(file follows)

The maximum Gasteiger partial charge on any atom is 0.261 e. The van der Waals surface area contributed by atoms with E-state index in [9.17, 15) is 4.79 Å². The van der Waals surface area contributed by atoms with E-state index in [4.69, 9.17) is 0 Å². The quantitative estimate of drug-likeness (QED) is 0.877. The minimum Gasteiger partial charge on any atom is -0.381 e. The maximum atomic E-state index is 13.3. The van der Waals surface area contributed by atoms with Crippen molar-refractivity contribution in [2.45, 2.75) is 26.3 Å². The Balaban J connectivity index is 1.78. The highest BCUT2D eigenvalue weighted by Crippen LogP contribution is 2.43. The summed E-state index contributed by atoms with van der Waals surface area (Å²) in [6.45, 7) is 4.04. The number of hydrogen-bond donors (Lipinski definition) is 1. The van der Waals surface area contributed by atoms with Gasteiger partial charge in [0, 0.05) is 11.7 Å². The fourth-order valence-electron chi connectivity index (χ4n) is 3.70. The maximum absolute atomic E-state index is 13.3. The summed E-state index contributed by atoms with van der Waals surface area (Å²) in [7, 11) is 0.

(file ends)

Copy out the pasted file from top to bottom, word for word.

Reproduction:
The maximum Gasteiger partial charge on any atom is 0.261 e. The van der Waals surface area contributed by atoms with E-state index in [9.17, 15) is 4.79 Å². The van der Waals surface area contributed by atoms with E-state index in [4.69, 9.17) is 0 Å². The quantitative estimate of drug-likeness (QED) is 0.877. The minimum Gasteiger partial charge on any atom is -0.381 e. The maximum atomic E-state index is 13.3. The van der Waals surface area contributed by atoms with Crippen molar-refractivity contribution in [2.45, 2.75) is 26.3 Å². The Balaban J connectivity index is 1.78. The highest BCUT2D eigenvalue weighted by Crippen LogP contribution is 2.43. The summed E-state index contributed by atoms with van der Waals surface area (Å²) in [6.45, 7) is 4.04. The number of hydrogen-bond donors (Lipinski definition) is 1. The van der Waals surface area contributed by atoms with Gasteiger partial charge in [0, 0.05) is 11.7 Å². The fourth-order valence-electron chi connectivity index (χ4n) is 3.70. The maximum absolute atomic E-state index is 13.3. The summed E-state index contributed by atoms with van der Waals surface area (Å²) in [7, 11) is 0.